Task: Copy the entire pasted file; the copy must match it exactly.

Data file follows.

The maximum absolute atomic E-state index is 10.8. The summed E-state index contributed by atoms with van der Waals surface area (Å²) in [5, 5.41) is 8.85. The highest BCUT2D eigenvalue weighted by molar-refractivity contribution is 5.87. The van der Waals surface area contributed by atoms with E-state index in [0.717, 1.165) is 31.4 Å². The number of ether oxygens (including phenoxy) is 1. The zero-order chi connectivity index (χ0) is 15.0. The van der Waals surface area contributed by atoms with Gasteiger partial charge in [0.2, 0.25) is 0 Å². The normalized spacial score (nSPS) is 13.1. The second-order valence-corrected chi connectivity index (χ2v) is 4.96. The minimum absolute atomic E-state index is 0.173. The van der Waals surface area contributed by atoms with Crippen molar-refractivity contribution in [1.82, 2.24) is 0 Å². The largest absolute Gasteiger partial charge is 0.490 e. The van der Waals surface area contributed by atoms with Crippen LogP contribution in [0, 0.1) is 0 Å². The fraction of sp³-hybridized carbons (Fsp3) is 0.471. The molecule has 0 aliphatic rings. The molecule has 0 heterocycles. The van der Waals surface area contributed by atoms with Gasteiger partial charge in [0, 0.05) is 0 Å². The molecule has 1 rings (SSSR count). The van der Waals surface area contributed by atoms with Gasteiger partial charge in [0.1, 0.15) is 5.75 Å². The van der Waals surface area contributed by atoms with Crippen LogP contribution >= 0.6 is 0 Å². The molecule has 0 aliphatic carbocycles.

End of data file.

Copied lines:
The maximum absolute atomic E-state index is 10.8. The summed E-state index contributed by atoms with van der Waals surface area (Å²) in [5, 5.41) is 8.85. The highest BCUT2D eigenvalue weighted by molar-refractivity contribution is 5.87. The van der Waals surface area contributed by atoms with E-state index in [0.717, 1.165) is 31.4 Å². The number of ether oxygens (including phenoxy) is 1. The zero-order chi connectivity index (χ0) is 15.0. The van der Waals surface area contributed by atoms with Gasteiger partial charge in [0.2, 0.25) is 0 Å². The normalized spacial score (nSPS) is 13.1. The second-order valence-corrected chi connectivity index (χ2v) is 4.96. The minimum absolute atomic E-state index is 0.173. The van der Waals surface area contributed by atoms with Crippen molar-refractivity contribution in [1.82, 2.24) is 0 Å². The largest absolute Gasteiger partial charge is 0.490 e. The van der Waals surface area contributed by atoms with Crippen LogP contribution in [0, 0.1) is 0 Å². The fraction of sp³-hybridized carbons (Fsp3) is 0.471. The molecule has 0 aliphatic rings. The molecule has 0 heterocycles. The van der Waals surface area contributed by atoms with Gasteiger partial charge in [0, 0.05) is 0 Å². The molecule has 1 rings (SSSR count). The van der Waals surface area contributed by atoms with Gasteiger partial charge in [0.1, 0.15) is 5.75 Å². The van der Waals surface area contributed by atoms with Crippen LogP contribution >= 0.6 is 0 Å². The molecule has 0 aliphatic carbocycles.